Don't have an account? To participate in discussions consider signing up or signing in
facebook connect
Sign-up, its free! Close [x]

Benefits

  • okay Create lasting relationships with other like minded women.
  • okay Blogging, let your voice be heard!
  • okay Interact with other women through blogs,questions and groups.
  • okay Photo Album, upload your most recent vacation pictures.
  • okay Contests, Free weekly prize drawing.
  • okay Weekly Newsletter.

+2
Love it

My husband’s great grandfather lived in this cave.  Really.

There was a point in Grandpa Shiller’s life when he evaluated his relationship with the world and as a result of that evaluation—this cave became his permanent home.  

Some say he was a moonshiner. Some suggest that an act of indiscretion by Grandma Shiller left Grandpa feeling so humiliated that he took to the wilderness with only his shotgun and his traps.  

I wonder which side of Grandpa Shiller’s brain was in control of processing the data during this evaluation?  

I suppose that it is possible that he weighed and measured all of his options for the undetected production of moonshine. In that case this decision was, as they say, all about location, location, location!  

Or, maybe the fear of what the local men were saying about him and the indiscretions of his wife manipulated his thinking...

Fear does that... it inhibits the cognitive process.  

So does righteous indignation.    

Whenever we allow one side of our brain full control of our decisions there are solutions we’ve not considered. We‘re designed to filter an experience both judgmentally and intuitively.  

If we disallow our gut feelings from the process—we miss the human experience factor. And when feelings, especially the irrational feelings from fear and hurt, are allowed to have the final say—there’s trouble there, too.  

Knowing why we make decisions is the goal of the first set evaluation exercises in the SSTI Toolbox. Evaluation is the tool through which we recognize our thinking and behavior patterns.  

If, through the evaluation, we identify an imbalance in our decision-making processes, we can choose to make changes.  

We can learn new skills, new ways of thinking, face off with our fears... or not.  

Grandpa Shiller chose not to think differently because his vision of his relationship with the world was skewed by fear—fear of being caught making moonshine or fear of public humiliation.  

Fear does that.  

When allowed to operate without the influence of critical thinking fear can convince a person that there is no hope.  

Without the influence of critical thinking a person could be convinced to turn on the heel of their righteous indignation and retreat deep inside a hidden cave with a shotgun as their only companion.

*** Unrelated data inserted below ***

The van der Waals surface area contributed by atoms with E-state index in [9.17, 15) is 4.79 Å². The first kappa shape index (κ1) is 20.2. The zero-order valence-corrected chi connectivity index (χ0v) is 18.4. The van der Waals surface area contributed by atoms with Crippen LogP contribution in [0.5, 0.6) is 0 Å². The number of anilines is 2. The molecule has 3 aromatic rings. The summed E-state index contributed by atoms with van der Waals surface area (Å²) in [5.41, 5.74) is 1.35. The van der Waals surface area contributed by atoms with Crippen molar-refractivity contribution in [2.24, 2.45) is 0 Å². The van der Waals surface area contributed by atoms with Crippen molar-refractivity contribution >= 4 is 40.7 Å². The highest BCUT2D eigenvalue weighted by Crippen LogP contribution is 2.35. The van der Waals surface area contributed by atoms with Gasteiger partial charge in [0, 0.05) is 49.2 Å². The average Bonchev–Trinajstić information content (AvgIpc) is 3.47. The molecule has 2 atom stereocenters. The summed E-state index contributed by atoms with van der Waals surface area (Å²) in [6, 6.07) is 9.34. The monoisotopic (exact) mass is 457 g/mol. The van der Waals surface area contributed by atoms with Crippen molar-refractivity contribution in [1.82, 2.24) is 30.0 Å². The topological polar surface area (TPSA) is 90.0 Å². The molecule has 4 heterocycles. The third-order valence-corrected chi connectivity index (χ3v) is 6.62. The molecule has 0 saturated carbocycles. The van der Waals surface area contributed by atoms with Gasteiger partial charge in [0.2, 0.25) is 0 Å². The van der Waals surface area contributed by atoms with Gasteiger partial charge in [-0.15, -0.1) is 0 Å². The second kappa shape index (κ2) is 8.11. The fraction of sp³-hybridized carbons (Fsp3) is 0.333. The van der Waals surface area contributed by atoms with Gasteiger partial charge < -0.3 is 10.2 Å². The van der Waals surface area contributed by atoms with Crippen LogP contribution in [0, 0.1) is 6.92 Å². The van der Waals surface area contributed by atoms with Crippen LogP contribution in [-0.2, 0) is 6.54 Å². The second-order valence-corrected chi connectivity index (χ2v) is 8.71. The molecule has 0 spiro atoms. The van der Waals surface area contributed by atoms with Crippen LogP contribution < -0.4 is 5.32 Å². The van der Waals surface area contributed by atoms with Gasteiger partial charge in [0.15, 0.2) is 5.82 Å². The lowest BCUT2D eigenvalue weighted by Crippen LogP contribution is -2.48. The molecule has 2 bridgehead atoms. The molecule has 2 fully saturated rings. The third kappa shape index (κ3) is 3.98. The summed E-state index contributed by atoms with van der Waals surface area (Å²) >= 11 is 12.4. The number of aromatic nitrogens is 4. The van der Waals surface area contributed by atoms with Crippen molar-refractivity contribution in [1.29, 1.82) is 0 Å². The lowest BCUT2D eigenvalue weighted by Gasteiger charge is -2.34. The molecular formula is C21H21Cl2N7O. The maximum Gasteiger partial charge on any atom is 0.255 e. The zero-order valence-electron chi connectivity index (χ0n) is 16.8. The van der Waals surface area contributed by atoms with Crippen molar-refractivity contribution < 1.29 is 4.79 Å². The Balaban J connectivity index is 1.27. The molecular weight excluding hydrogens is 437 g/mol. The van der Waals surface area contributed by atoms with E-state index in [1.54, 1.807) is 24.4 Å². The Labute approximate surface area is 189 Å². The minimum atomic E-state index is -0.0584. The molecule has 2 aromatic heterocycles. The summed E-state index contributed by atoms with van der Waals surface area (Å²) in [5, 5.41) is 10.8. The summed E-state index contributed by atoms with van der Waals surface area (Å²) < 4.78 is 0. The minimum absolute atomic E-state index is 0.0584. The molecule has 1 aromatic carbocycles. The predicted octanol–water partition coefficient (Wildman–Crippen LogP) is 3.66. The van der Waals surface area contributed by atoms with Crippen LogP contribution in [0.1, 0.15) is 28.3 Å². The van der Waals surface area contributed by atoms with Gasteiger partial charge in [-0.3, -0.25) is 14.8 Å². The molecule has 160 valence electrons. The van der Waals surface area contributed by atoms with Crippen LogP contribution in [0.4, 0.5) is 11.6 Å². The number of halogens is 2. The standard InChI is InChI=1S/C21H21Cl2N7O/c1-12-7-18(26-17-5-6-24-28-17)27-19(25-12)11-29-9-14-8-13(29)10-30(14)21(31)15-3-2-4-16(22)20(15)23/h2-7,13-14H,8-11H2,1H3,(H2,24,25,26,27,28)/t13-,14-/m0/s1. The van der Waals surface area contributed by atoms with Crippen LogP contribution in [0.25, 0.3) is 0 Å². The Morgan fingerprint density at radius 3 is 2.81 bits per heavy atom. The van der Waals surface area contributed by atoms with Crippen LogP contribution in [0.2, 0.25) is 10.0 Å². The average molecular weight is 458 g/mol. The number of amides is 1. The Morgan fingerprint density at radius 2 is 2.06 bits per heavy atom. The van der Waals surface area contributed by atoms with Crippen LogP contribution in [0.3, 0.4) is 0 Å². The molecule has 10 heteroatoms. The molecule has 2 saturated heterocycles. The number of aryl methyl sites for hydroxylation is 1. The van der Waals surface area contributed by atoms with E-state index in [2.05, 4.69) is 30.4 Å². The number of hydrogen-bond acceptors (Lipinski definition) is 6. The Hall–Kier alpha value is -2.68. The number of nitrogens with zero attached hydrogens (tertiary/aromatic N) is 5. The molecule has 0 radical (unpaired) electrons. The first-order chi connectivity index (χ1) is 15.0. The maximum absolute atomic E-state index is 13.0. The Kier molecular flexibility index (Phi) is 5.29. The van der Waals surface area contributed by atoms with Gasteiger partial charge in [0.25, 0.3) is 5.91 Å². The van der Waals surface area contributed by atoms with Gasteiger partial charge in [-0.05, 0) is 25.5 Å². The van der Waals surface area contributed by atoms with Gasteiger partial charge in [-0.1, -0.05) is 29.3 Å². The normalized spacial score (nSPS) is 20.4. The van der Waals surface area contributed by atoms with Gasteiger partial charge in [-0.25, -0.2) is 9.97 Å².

+2
Love it


  •  

Member Comments

    • 0 votes vote up vote up

      UK Girl wrote Sep 10, 2009
    • Excellent blog as ever Miss Laurie and thanks so much for sharing with us.



            Report  Reply


    • 0 votes vote up vote up

      Jillhuizenga wrote Sep 10, 2009
    • Wouldn’t it be wonderful if we could be like animals and live in the moment.  They fear but they are also in the now.  Great blog.  Thank you for the opportunity to stop and process the idea of fear.



            Report  Reply


    • 0 votes vote up vote up

      Lazylola wrote Sep 12, 2009
    • My first thought, neat cave, then sadness, fear is such a crippling thing. Well written blog.



            Report  Reply


    • 0 votes vote up vote up

      Coachmombabe wrote Sep 12, 2009
    • Very good, Laurie! No one ever overcomes fear by acting on it, only by acting in spite of it.



            Report  Reply


    • 0 votes vote up vote up

      Mztracy wrote Sep 13, 2009
    • Well done my Laurie girl!!
      Great message!
      xoxo



            Report  Reply


    • 0 votes vote up vote up

      Bobbi Bacha wrote Oct 24, 2009
    • Laurie I have to differ, I have a friend who was in war and part of Post traumatic Stress disorder is isolation NOT fear its not something they can stop its a reality for them and an actuality.  Its not because his vision of his relationship with the world was skewed by fear, its a condition of the trauma he suffered, its very common to find Post war Veterans that dont leave the house or live in wilderness areas away from people.. they are our bravest men in the world and fear nothing.. they just dont want to relate to our version of society.. lifestyle is different for them.  Actually we do create our own worlds and none worse than in USA, we just dont live in nature or the actual realities of the real world.  I cant tell you how often society lets them down, not them letting us down. They find our livestyles phony and opulent, as they like simple things, with out the fast pace and lifestyle.  You have an interesting perspective on the subject though.



            Report  Reply


    • 0 votes vote up vote up

      Bobbi Bacha wrote Oct 24, 2009
    • BTW cool cave where is it I may need one.



            Report  Reply


About this author View Blog » 
author